Cape Town - An alert saying that the police’s public order unit was deployed at University of Cape Town to manage various protests was incorrect, the institution announced on Monday evening.
The university initially said it and several other institutions were declared a “level-three security situation” by acting national police commissioner Khomotso Phahlane. This, in effect, meant the public order unit was in command of the situation.
"Vice-Chancellors remain fully in control of the campuses and work with the SAPS to manage any situation where the SAPS may be needed," it said in a correction statement.
In Monday morning's statement it said: “We face a level of protest this morning which we are not able to contain with private security officers alone.”
It said protesters disrupted activities on its middle and upper campuses.
“Unlawful acts, such as breaking windows, forcing open locked doors and throwing human sewage, have been reported.
“There are further reports of intimidation, damage to property, violence, disruption and confrontation with security officers and we need the support of SAPS’s Public Order Policing to manage the situation.”
UCT vice-chancellor Max Price announced on Sunday that they would lose the academic year if activities were disrupted when it opened on Monday.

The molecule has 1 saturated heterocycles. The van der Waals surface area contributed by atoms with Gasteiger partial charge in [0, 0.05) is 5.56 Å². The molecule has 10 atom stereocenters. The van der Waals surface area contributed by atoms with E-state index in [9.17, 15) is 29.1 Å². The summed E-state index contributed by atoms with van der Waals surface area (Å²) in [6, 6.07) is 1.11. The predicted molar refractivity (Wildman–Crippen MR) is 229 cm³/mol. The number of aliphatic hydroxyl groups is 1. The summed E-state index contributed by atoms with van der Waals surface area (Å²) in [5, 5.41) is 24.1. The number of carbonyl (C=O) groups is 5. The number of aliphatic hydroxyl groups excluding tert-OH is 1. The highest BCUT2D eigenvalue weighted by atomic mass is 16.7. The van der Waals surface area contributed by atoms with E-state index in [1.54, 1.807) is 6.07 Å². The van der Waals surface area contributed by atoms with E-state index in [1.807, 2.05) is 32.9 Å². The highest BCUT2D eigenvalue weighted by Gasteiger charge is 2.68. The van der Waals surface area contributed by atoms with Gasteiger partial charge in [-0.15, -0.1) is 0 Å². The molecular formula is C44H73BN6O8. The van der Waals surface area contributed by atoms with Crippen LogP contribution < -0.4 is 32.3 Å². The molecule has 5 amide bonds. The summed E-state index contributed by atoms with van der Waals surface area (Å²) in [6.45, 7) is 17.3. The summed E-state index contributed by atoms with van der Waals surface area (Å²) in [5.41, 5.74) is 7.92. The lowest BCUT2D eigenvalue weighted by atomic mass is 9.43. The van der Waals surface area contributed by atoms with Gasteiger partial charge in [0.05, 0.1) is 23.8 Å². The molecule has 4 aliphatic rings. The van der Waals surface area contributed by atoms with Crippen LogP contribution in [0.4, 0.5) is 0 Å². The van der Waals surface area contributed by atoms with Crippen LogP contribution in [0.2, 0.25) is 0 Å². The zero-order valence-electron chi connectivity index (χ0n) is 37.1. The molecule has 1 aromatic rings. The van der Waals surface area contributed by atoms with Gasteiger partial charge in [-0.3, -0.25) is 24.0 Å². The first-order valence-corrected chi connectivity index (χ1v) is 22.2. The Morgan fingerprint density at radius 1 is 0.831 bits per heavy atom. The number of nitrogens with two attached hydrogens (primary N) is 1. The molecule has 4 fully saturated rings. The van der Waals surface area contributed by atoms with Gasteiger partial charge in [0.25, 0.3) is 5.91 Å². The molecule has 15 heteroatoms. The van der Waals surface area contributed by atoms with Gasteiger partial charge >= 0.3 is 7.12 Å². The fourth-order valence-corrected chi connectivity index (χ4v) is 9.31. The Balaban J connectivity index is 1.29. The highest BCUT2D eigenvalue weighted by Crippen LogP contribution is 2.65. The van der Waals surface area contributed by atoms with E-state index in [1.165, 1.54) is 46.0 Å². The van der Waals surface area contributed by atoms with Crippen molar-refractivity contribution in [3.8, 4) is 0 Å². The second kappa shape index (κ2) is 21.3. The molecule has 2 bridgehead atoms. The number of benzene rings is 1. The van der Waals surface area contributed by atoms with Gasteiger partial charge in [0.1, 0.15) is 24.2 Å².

"Our situation is this: If classes start on Monday, 17 October 2016, we can still save the teaching term and write the exams between 7 and 25 November," he said in a statement.
"If we do not return on Monday, the academic term is lost and the consequences are absolutely dire. In other words, we are out of time."
The curriculum would be delivered using alternative and mixed teaching modes.
The university said protests began early on Monday morning, when a group blocked the Jammie Shuttle stop outside the Leo Marquard residence.
Shuttle services had to be suspended. A radio was reportedly taken from a security guard.
“The dean of law ordered the Kramer Law building evacuated after a group of about 100 protesters broke a window, forced a door open, invaded the building and threw human sewage in the corridors,” the institution said.
Protesters briefly demonstrated inside the School of Economics building.
Police used a stun grenade to disperse protesters outside the RW James building after they clashed with security officers.
UCT appealed to staff and students not interfere with police and to not contribute to confrontations or conflict.
“We urge students and staff members to remain calm and to move away from any areas where protest activity may put you at risk. UCT remains committed to attempting to manage the situation so that the academic year can be completed successfully.”
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